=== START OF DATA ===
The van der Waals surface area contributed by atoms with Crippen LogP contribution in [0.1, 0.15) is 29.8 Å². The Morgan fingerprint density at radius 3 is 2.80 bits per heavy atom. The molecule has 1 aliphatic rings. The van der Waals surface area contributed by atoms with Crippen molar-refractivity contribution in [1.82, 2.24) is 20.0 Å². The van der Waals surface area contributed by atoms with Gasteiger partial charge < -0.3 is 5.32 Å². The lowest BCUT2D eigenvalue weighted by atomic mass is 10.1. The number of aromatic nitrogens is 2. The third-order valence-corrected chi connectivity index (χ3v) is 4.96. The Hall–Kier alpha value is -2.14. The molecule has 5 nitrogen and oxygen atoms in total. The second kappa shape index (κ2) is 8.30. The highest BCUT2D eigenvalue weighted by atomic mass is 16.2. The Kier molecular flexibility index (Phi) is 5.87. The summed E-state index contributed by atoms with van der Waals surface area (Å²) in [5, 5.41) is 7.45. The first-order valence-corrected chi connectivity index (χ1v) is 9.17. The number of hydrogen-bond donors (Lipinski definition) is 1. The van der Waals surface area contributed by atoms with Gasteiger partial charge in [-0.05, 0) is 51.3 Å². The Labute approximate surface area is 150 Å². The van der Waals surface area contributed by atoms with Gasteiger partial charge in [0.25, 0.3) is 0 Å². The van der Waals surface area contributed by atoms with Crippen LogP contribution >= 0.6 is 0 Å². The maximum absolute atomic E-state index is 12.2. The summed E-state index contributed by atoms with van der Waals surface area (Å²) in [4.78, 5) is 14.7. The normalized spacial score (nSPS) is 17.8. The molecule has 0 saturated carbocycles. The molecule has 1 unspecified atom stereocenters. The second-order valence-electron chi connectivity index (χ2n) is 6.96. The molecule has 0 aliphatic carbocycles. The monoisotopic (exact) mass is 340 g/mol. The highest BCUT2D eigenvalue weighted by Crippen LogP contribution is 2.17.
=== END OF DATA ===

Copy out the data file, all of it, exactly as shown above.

The van der Waals surface area contributed by atoms with Crippen LogP contribution in [0.1, 0.15) is 29.8 Å². The Morgan fingerprint density at radius 3 is 2.80 bits per heavy atom. The molecule has 1 aliphatic rings. The van der Waals surface area contributed by atoms with Crippen molar-refractivity contribution in [1.82, 2.24) is 20.0 Å². The van der Waals surface area contributed by atoms with Gasteiger partial charge < -0.3 is 5.32 Å². The lowest BCUT2D eigenvalue weighted by atomic mass is 10.1. The number of aromatic nitrogens is 2. The third-order valence-corrected chi connectivity index (χ3v) is 4.96. The Hall–Kier alpha value is -2.14. The molecule has 5 nitrogen and oxygen atoms in total. The second kappa shape index (κ2) is 8.30. The highest BCUT2D eigenvalue weighted by atomic mass is 16.2. The Kier molecular flexibility index (Phi) is 5.87. The summed E-state index contributed by atoms with van der Waals surface area (Å²) in [5, 5.41) is 7.45. The first-order valence-corrected chi connectivity index (χ1v) is 9.17. The number of hydrogen-bond donors (Lipinski definition) is 1. The van der Waals surface area contributed by atoms with Gasteiger partial charge in [-0.05, 0) is 51.3 Å². The Labute approximate surface area is 150 Å². The van der Waals surface area contributed by atoms with Gasteiger partial charge in [0.25, 0.3) is 0 Å². The van der Waals surface area contributed by atoms with Crippen LogP contribution >= 0.6 is 0 Å². The maximum absolute atomic E-state index is 12.2. The summed E-state index contributed by atoms with van der Waals surface area (Å²) in [4.78, 5) is 14.7. The normalized spacial score (nSPS) is 17.8. The molecule has 0 saturated carbocycles. The molecule has 1 unspecified atom stereocenters. The second-order valence-electron chi connectivity index (χ2n) is 6.96. The molecule has 0 aliphatic carbocycles. The monoisotopic (exact) mass is 340 g/mol. The highest BCUT2D eigenvalue weighted by Crippen LogP contribution is 2.17.